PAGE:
The Hunting Park Master Plan is a drawn diagram resting in the second floor conference room of the Hunting Park Recreation Center. To the people of Hunting Park the illustration is more than a poster of green dots and brown squares.
It’s a sign, a message of hope.
It’s a vision into the future of a park that serves as the heartbeat of the community and gives the neighborhood its name.
For Pennsylvania State Rep. W. Curtis Thomas of the 181st District and Tony Payton of the 179th District the park and its eventual transformation play a pivotal role in the platforms for change within the community for the upcoming elections. Both of the Democratic Party members have been very active in events taking place within the park and also play a role in the park’s community organization, Hunting Park United.
“Representative Payton’s office and Representative Curtis’s office have been a part of the process from the very beginning. They want to be engaged because they understand the importance and the value of making sure that their parks are centerpieces of the community,” says Jorge Santana, Payton’s chief of staff and a member of Hunting Park United.
The park is central to Thomas in particular because of his deep history with the community. He’s been in politics for over 20 years and owes his start to the residents of the community. After the death of Alphonso Deal in 1988, Thomas was handpicked by the community to run for office.
“The community in which I was working went out and put together their draft committee and wanted me to run for office, “says Thomas. “So I ran.”
It’s that selection by the people that’s motivated Thomas to be available as often as possible within the community. He makes frequent appearances at the Hunting Park Recreation Center. Sometimes he’s cleaning, other time’s he’s taking part in a community meeting, and on occasion he’ll even partake in a game of basketball with the children at the center.
And while Thomas believes that the importance of the park is to provide physical activity, he’s also pushing for the recreation center to evolve as a whole for the benefit of the entire community. This development is a top priority of his platform.
“Going into this next cycle I want to take another step towards transforming these recreation centers into children and family centers. I’m looking at pulling together public and private partnerships to help bring about that transformation,” he says.
Thomas plans to use the new family center concept to help close the generational gap in the community through involving the older members of the area.
“The good thing about the park is that we have ages 8 to 80,” says Thomas. “I think that the older community is the jewel of the community. We don’t want them to move. We want them to stay here and provide support to other generations.”
These family centers would also offer support to the older members of the neighborhood.
“We have people over the age of 55 who want to stay here but don’t have the energy to stabilize housing support. We need to bring a group of people out there to look at that. Look at people coming out there to help, make sure that the roof is fine or that the house is handicap accessible,” he says.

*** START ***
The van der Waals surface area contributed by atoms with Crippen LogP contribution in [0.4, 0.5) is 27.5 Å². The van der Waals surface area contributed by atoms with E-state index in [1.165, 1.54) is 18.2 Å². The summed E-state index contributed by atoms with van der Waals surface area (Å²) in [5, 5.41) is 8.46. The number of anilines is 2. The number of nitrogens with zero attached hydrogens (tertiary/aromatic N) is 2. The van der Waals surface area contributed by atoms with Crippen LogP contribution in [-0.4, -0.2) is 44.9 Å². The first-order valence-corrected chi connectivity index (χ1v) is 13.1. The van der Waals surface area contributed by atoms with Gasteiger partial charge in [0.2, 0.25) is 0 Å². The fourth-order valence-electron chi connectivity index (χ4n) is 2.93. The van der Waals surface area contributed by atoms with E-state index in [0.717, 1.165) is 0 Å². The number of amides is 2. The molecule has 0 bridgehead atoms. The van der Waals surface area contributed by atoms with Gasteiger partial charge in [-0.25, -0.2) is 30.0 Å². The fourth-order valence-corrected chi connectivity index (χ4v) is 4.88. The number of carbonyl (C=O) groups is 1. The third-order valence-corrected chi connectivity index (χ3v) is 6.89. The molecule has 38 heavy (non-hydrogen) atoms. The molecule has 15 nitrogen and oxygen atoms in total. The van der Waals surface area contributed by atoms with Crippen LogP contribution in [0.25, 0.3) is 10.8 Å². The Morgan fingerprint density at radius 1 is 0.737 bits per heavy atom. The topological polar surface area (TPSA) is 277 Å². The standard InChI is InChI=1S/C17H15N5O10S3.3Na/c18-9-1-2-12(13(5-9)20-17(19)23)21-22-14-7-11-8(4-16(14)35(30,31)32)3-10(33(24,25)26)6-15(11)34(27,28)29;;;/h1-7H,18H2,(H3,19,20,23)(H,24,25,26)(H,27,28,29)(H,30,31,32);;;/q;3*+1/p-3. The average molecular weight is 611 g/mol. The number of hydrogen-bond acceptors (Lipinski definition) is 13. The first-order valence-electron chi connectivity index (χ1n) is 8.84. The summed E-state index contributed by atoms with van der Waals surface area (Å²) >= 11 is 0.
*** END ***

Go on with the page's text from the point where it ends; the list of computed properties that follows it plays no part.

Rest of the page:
For Payton, the park is an important part of his platform because it provides an outlet to inform the community on the issues of environmental conservation and sustainability.
“Representative Payton understands the important connection that we are currently not engaging our young people in a real way of learning about the environment and about being environmental stewards. That gives us the opportunity to do a lot of different things,” says Santana.
According to Santana, Payton’s focus is directed toward the youth of the community, teaching them about important issues now to make sure that Hunting Park becomes a better place not only in the present but in the future.
“[We need to] figure out how to get our kids interested not only in the recreation center sorts of things like basketball and baseball but also in the recreational and holistic opportunities for engaging with the environment,” says Santana.
While both Thomas and Payton agree that beautifying the park is a major issue in their respective campaigns, community members such as Ruben Jones would like to see state representatives streamline the renovation process of the park.
“I think someone really needs to step up and take control in the situation so communities who want to beautify their areas, who want to create green spaces will be able to without a lot of red tape,” he says.
Thomas admits that while he might not have enough power to single-handedly streamline the process he will continue his push for the park.
“I might not have the resources to change all the problems but I can help by getting my voice out there.”
It’s that voice that has made Thomas a popular figure in the community.
“We could not do what we do without Representative Thomas. Anytime we can give him an award or a picture or something we do because of all he’s done for the area,” says Santana.
According to Santana, if Payton were to maintain his current status he could one day become a figure in the community the likes of Representative Thomas.
“[Representative Payton] is one of the most promising young officials in Pennsylvania,” he says. “When you see that kind of presence from a state representative, from any elected official, it’s very hard to see how that person is going to lose. I think the community understands that and the community endorses that from an elected official. They actually demand it.”
For both Thomas and Payton the Master Plan for Hunting Park is only a sign of things to come for the community. While it’s a significant part of his platform, Thomas wants more for the community and the park.
“I think that we are going to do what’s in the best interest of the people,” he says. “We need to make some changes and we will make some changes.”